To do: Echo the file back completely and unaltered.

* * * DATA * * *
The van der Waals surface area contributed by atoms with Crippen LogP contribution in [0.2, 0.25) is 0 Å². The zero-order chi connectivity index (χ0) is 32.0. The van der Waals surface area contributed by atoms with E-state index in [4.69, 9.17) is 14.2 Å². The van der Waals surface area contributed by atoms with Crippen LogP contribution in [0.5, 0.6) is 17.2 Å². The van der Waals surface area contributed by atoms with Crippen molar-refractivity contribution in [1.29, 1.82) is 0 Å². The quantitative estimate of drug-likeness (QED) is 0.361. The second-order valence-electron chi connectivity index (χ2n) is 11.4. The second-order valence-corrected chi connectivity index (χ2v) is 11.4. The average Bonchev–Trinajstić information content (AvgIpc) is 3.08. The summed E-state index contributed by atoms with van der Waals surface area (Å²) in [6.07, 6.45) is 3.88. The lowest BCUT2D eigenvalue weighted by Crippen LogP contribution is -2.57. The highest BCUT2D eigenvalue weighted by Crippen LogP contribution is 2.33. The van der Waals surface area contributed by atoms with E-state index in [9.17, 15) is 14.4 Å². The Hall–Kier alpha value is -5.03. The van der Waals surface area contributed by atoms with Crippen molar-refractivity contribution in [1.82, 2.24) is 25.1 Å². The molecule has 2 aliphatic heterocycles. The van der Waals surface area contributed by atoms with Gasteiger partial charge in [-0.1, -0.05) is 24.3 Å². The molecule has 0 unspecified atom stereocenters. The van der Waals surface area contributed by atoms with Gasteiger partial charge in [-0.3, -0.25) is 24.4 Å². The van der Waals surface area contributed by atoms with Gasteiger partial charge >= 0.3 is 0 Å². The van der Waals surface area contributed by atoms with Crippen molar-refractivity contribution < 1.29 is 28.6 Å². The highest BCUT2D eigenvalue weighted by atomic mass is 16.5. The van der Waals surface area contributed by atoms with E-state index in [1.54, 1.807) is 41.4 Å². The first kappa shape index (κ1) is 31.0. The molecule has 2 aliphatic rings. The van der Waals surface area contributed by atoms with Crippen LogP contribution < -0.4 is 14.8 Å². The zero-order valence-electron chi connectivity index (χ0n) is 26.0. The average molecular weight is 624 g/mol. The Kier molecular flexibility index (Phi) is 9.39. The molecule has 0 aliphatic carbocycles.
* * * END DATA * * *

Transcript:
The van der Waals surface area contributed by atoms with Crippen LogP contribution in [0.2, 0.25) is 0 Å². The zero-order chi connectivity index (χ0) is 32.0. The van der Waals surface area contributed by atoms with E-state index in [4.69, 9.17) is 14.2 Å². The van der Waals surface area contributed by atoms with Crippen LogP contribution in [0.5, 0.6) is 17.2 Å². The van der Waals surface area contributed by atoms with Crippen molar-refractivity contribution in [1.29, 1.82) is 0 Å². The quantitative estimate of drug-likeness (QED) is 0.361. The second-order valence-electron chi connectivity index (χ2n) is 11.4. The second-order valence-corrected chi connectivity index (χ2v) is 11.4. The average Bonchev–Trinajstić information content (AvgIpc) is 3.08. The summed E-state index contributed by atoms with van der Waals surface area (Å²) in [6.07, 6.45) is 3.88. The lowest BCUT2D eigenvalue weighted by Crippen LogP contribution is -2.57. The highest BCUT2D eigenvalue weighted by Crippen LogP contribution is 2.33. The van der Waals surface area contributed by atoms with E-state index in [9.17, 15) is 14.4 Å². The Hall–Kier alpha value is -5.03. The van der Waals surface area contributed by atoms with Crippen molar-refractivity contribution in [1.82, 2.24) is 25.1 Å². The molecule has 2 aliphatic heterocycles. The van der Waals surface area contributed by atoms with Gasteiger partial charge in [-0.1, -0.05) is 24.3 Å². The molecule has 0 unspecified atom stereocenters. The van der Waals surface area contributed by atoms with Gasteiger partial charge in [-0.3, -0.25) is 24.4 Å². The van der Waals surface area contributed by atoms with Gasteiger partial charge >= 0.3 is 0 Å². The van der Waals surface area contributed by atoms with Crippen molar-refractivity contribution < 1.29 is 28.6 Å². The highest BCUT2D eigenvalue weighted by atomic mass is 16.5. The van der Waals surface area contributed by atoms with E-state index in [1.54, 1.807) is 41.4 Å². The first kappa shape index (κ1) is 31.0. The molecule has 2 aliphatic rings. The van der Waals surface area contributed by atoms with Crippen LogP contribution < -0.4 is 14.8 Å². The zero-order valence-electron chi connectivity index (χ0n) is 26.0. The average molecular weight is 624 g/mol. The Kier molecular flexibility index (Phi) is 9.39. The molecule has 0 aliphatic carbocycles.